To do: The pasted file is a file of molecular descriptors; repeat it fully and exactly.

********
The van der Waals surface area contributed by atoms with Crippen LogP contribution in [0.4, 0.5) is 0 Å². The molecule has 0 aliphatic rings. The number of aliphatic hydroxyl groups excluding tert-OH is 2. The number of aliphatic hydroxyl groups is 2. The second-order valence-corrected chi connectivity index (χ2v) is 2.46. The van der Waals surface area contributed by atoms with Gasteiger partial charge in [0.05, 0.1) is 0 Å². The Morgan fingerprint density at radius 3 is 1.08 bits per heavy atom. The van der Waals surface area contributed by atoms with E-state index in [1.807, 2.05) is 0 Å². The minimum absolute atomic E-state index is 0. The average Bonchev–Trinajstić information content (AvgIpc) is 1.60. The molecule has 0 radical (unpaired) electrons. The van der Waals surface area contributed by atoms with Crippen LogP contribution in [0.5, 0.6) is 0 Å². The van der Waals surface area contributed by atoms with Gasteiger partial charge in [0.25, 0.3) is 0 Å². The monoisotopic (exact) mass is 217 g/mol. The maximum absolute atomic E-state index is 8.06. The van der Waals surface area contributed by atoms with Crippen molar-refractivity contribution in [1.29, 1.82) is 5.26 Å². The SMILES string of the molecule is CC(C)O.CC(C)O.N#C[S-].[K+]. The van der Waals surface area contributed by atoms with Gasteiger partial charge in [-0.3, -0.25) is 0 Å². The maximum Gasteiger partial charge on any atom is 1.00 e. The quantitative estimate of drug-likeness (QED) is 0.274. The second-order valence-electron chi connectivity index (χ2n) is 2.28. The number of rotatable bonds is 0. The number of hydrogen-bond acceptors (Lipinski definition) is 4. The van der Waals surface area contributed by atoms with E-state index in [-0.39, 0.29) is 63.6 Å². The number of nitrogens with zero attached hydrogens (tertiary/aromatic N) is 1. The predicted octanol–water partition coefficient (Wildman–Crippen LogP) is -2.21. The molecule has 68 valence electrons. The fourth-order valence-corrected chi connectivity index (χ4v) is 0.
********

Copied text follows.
The van der Waals surface area contributed by atoms with Crippen LogP contribution in [0.4, 0.5) is 0 Å². The molecule has 0 aliphatic rings. The number of aliphatic hydroxyl groups excluding tert-OH is 2. The number of aliphatic hydroxyl groups is 2. The second-order valence-corrected chi connectivity index (χ2v) is 2.46. The van der Waals surface area contributed by atoms with Gasteiger partial charge in [0.05, 0.1) is 0 Å². The Morgan fingerprint density at radius 3 is 1.08 bits per heavy atom. The van der Waals surface area contributed by atoms with E-state index in [1.807, 2.05) is 0 Å². The minimum absolute atomic E-state index is 0. The average Bonchev–Trinajstić information content (AvgIpc) is 1.60. The molecule has 0 radical (unpaired) electrons. The van der Waals surface area contributed by atoms with Crippen LogP contribution in [0.5, 0.6) is 0 Å². The van der Waals surface area contributed by atoms with Gasteiger partial charge in [0.25, 0.3) is 0 Å². The monoisotopic (exact) mass is 217 g/mol. The maximum absolute atomic E-state index is 8.06. The van der Waals surface area contributed by atoms with Crippen molar-refractivity contribution in [1.29, 1.82) is 5.26 Å². The SMILES string of the molecule is CC(C)O.CC(C)O.N#C[S-].[K+]. The van der Waals surface area contributed by atoms with Gasteiger partial charge in [-0.3, -0.25) is 0 Å². The maximum Gasteiger partial charge on any atom is 1.00 e. The quantitative estimate of drug-likeness (QED) is 0.274. The second-order valence-electron chi connectivity index (χ2n) is 2.28. The number of rotatable bonds is 0. The number of hydrogen-bond acceptors (Lipinski definition) is 4. The van der Waals surface area contributed by atoms with E-state index in [-0.39, 0.29) is 63.6 Å². The number of nitrogens with zero attached hydrogens (tertiary/aromatic N) is 1. The predicted octanol–water partition coefficient (Wildman–Crippen LogP) is -2.21. The molecule has 68 valence electrons. The fourth-order valence-corrected chi connectivity index (χ4v) is 0.